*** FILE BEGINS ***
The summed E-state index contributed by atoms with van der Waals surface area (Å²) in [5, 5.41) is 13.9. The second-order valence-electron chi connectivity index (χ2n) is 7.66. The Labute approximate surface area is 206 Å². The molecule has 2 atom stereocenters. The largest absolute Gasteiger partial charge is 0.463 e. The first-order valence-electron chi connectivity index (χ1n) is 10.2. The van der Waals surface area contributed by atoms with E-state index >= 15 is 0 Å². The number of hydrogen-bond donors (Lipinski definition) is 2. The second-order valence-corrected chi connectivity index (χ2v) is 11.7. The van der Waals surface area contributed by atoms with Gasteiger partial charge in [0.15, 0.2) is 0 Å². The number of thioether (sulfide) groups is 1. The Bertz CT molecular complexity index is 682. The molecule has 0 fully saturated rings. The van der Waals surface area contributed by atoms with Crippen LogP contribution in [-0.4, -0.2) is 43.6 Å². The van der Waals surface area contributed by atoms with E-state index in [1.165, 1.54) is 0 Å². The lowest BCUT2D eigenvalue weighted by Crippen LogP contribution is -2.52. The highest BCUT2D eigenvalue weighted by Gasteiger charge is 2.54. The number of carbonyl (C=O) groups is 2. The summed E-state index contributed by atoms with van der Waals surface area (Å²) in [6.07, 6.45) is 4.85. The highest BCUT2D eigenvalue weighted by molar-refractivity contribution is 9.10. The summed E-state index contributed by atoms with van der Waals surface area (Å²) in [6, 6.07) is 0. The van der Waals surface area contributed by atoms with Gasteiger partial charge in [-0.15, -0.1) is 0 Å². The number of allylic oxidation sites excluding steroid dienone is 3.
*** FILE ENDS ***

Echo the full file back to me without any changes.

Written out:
The summed E-state index contributed by atoms with van der Waals surface area (Å²) in [5, 5.41) is 13.9. The second-order valence-electron chi connectivity index (χ2n) is 7.66. The Labute approximate surface area is 206 Å². The molecule has 2 atom stereocenters. The largest absolute Gasteiger partial charge is 0.463 e. The first-order valence-electron chi connectivity index (χ1n) is 10.2. The van der Waals surface area contributed by atoms with E-state index >= 15 is 0 Å². The number of hydrogen-bond donors (Lipinski definition) is 2. The second-order valence-corrected chi connectivity index (χ2v) is 11.7. The van der Waals surface area contributed by atoms with Gasteiger partial charge in [0.15, 0.2) is 0 Å². The number of thioether (sulfide) groups is 1. The Bertz CT molecular complexity index is 682. The molecule has 0 fully saturated rings. The van der Waals surface area contributed by atoms with Crippen LogP contribution in [-0.4, -0.2) is 43.6 Å². The van der Waals surface area contributed by atoms with E-state index in [1.165, 1.54) is 0 Å². The lowest BCUT2D eigenvalue weighted by Crippen LogP contribution is -2.52. The highest BCUT2D eigenvalue weighted by Gasteiger charge is 2.54. The number of carbonyl (C=O) groups is 2. The summed E-state index contributed by atoms with van der Waals surface area (Å²) in [6.07, 6.45) is 4.85. The highest BCUT2D eigenvalue weighted by molar-refractivity contribution is 9.10. The summed E-state index contributed by atoms with van der Waals surface area (Å²) in [6, 6.07) is 0. The van der Waals surface area contributed by atoms with Gasteiger partial charge in [-0.15, -0.1) is 0 Å². The number of allylic oxidation sites excluding steroid dienone is 3.